NY Times – Queens Woman Nearly Loses Home Over Bank of America Error

“Bank of America claimed, wrongly, that Ms. Roberts was a deadbeat who hadn’t made a mortgage payment since March 2008.”


“Let’s face it: Ms. Roberts got a break. Because she had a dogged lawyer, who had the wit to get a New York Times columnist interested in her case, a terrible mistake was uncovered. As a result, an unjustified foreclosure may well be reversed.

But it has to make you wonder how many other people have lost their homes because of similar mistakes. I can’t bear to venture a guess. It’s too sickening to contemplate.”


A Happy Ending to a Raw, but Common, Tale


Lilla Roberts is a 73-year-old retired physical therapist, a pleasant, engaging woman who moved to this country from Jamaica 46 years ago. In 1988, she bought a small house in Jamaica, Queens, putting down $25,000, and taking out a mortgage for around $120,000. For many years, she religiously made her mortgage payments.

Like most homes in this part of Queens, this one is a little on the ramshackle side: a small, two-story home, part brick, part faded gray siding, with a red awning out front and a large backyard. But she raised her children and several of her grandchildren in this home. Her life’s memories are in this home. It means a lot to her.

“My whole life is here,” she said on Tuesday, when I visited her. “Every penny I ever had I put into this house.”

Ms. Roberts pointed down. “I finished the basement,” she said. She pointed up. “I had to put in new windows and repair all the rotting wood,” she said, referring to an upstairs apartment she rents out.

She pointed toward the back of the house, to the yard beyond her cramped kitchen and her two crowded bedrooms. “I love my garden,” she said. She paused, and then sighed. Between her pension, Social Security and rental income, she said, “I have enough income to pay my mortgage. I would love to enjoy the rest of my life here.”

Sitting across from Ms. Roberts was Elizabeth Lynch, a 30-something lawyer who works for MFY Legal Services. Ms. Lynch is a foreclosure specialist who has spent the last few months trying desperately to keep Ms. Roberts from losing her home. In 2007, a year after a refinancing, Ms. Roberts suffered a temporary setback that caused her to stop paying her mortgage for less than a year. Given her situation — steady income, a history of reliability — you would think that she would be a perfect candidate for a mortgage modification.

Instead, her servicer, Bank of America, foreclosed on the property in late August and handed it off to Fannie Mae, which owned the mortgage. Ms. Roberts first learned this when she saw Fannie Mae’s eviction notice taped to her front door.

As part of her effort to save Ms. Roberts’ house, Ms. Lynch filed a lawsuit to undo the foreclosure, on the grounds that fraud had been committed at various points along the way. Although such suits rarely succeed, a judge agreed to hear the case in early January.

Another part of her effort, though, was to try to create some media interest, which is how I got involved. “With all of the foreclosure cases I have seen,” Ms. Lynch wrote in an e-mail, “this is the one that gets at me the most.”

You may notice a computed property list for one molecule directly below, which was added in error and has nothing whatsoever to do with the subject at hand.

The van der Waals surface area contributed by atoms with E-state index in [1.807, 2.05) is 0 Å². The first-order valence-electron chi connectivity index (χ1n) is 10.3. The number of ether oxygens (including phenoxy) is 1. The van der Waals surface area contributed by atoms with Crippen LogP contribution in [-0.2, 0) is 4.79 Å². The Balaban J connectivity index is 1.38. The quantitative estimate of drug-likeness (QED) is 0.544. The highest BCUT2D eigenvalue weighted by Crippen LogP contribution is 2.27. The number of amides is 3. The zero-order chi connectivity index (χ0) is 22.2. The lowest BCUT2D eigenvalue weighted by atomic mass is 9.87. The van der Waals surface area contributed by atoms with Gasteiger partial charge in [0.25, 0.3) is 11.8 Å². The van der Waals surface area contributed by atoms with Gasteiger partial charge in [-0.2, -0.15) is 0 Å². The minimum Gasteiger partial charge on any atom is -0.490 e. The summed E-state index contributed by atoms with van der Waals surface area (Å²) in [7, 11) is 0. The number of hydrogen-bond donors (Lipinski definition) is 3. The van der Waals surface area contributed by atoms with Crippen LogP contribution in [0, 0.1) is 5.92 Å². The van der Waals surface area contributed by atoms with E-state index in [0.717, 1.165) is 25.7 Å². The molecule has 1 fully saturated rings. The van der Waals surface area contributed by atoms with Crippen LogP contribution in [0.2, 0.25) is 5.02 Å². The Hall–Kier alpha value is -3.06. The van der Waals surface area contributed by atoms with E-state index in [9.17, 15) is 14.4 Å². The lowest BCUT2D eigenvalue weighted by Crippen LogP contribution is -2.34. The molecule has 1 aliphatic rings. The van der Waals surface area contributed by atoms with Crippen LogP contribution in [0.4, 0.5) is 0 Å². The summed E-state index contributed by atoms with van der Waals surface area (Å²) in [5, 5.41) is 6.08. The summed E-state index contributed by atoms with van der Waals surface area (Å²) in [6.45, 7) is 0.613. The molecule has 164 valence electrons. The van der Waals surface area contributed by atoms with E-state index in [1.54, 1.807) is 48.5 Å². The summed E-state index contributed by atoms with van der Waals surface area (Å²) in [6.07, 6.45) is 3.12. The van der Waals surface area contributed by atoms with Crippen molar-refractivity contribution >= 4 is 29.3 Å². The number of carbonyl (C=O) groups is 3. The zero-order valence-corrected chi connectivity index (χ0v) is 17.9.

Truth to tell, Ms. Roberts’s story got to me too. Even putting aside the possibility of fraud, nobody should have to endure what she’s been through. Since March 2008 — that’s right, two and a half years — she has spent nearly $30,000 trying to hold onto her home. She has had to deal with a nasty foreclosure mill law firm, with servicing employees who gave her the runaround and with a foreclosure process that took place behind her back. And she has had to deal with the anxiety of not knowing whether she would be able to keep her home.

Yes, there are people who took out mortgages knowing they could never pay the money back. Ms. Roberts is not one of them. Rather, she is one of the many Americans, mostly poor and lower-middle class, who have been devastated by a system that is as rapacious, uncaring — and sloppy — in tossing people out of their homes as it once was in foisting predatory mortgages on them.

Two days after I spoke with Ms. Roberts, Bank of America and Fannie Mae acknowledged that foreclosing on her home had been a mistake, and they vowed to give her back the house. “We are going to work with her on a loan modification,” a Bank of America spokesman promised.

Yet, while Ms. Roberts’s story has a happy ending, it is hard to get too excited — not when so many others are in the same awful place, losing homes as much because of the system’s callousness as because of their own precarious finances.

Ms. Roberts’s troubles began with the rotting wood and upstairs windows. In 2006, her longtime tenant, who paid her $600 a month, moved out; she needed to fix the apartment before she could get a new tenant. The only way she could afford it was by refinancing her home.

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3 Responses to “NY Times – Queens Woman Nearly Loses Home Over Bank of America Error”
  1. Sonya says:

    GEORGIA RESIDENTS: If you are having problems with Bank of America or BAC please contact me & lets compare notes. sonya36767@yahoo.com

    I know I can’t be the only one that is facing foreclosure even though I am not behind on my payments. I didn’t even do their home modification scam.

  2. housemanrob says:

    We all know now who they are. MY question is…. WHO is GOING to STOP THEM!!!

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